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or have the standards been lowered to much..
Has scouting adopted a "No Scout Left Behind Program"?
Does everyone really believe that so many get it at an earlier age simply because they work harder and are more dedicated now a days than when I grew up and we worked real hard to get just barely just before our 18th Birthday?
Our Troop has been very fortunate that once we get a boy to join, he most likely will stay with the Troop until he is 18.
Our retention is hovering at around 85%.
I like to believe that our Troop has a very well planned and executed program, that keeps the boys interested.
There is ample opportunity for advancement, and when one boy advances, well, it just seems to be contagious.
Most kids in our Troop, if they stick around past 16 yrs old, will most likely earn the Eagle Rank.
And yes, we have quite a few who usually are up against their 18th birthday, when they complete the requirements.
I guess my point is that if a boy is active in scouting, and sticks around long enough, advancement to Eagle rank can realistically be obtained.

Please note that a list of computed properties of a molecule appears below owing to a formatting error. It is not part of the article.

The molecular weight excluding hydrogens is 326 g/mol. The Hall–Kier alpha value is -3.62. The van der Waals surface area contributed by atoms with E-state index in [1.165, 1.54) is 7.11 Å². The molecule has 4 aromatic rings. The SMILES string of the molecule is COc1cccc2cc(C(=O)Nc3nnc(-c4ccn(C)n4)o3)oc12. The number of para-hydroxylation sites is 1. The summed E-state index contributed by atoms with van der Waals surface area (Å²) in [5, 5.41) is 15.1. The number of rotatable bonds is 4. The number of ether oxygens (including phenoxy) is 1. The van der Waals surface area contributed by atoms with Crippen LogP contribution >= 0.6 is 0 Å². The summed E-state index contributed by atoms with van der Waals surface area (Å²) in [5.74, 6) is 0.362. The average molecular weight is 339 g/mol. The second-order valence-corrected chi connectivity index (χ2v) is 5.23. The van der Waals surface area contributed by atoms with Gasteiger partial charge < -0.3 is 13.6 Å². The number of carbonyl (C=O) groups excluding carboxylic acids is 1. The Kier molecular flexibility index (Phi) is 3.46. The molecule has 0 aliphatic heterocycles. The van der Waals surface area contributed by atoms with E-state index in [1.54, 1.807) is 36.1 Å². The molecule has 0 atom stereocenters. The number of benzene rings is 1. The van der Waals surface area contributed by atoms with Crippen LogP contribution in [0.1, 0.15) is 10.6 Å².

Back in the Day: "You want to make Eagle? Worthy goal. You've got alot of work ahead of you. Good luck."
"You didn't make it? That's okay, hope you got something out of the program and that you'll stay on as an ASM."
"You made it? Congratulations, we'll have a special part of our next court of honor for you. Mrs. Williams always bakes a nice cake for such ocassions."
Today: MB universities, summer camps that are more focused on homework than adventure, pushy parents, SMs that skew the program towards square-filling and pencil-whipping, and presto! Time for another Eagle Scout coronation, complete with solemn Eagle oaths, 500 letters of congrats from people that don't know the Eagle, and other mummery.
Then Powerpoint Department at National can add another Eagle to the tally. Quantity over quality.
Anyone know the percentage of Eagles compared to the rest of scouts? It used to be somewhere around 3 to 4 percent.
As for program differences, I think a lot has change in the last 50 years, but not in tne last 25. So it is a curious record with the membership decline.
However, thinking about it, maybe the decline is fat that the program couldn't handle. Kind of like a Troop finds its natural size by the character and nature of the SM. Maybe the BSA is finding its natural balance and the present membership is leaner and meaner.
I agree with ASM162, if you can keep scouts around long enough, their odds of getting Eagle are better than 50 percent.
The 17.1 average age is very close to our troop Eagle average. But I am surprised because I think the average age of Eagles in our district is closer to 16. Maybe our district is skewed because we have two giant Eagle mills that promise Eagle by 14 if the scout follows their troops predesigned advancement program.
I'm not one to measure success by the number of Eagles, but strangely I find this record comforting.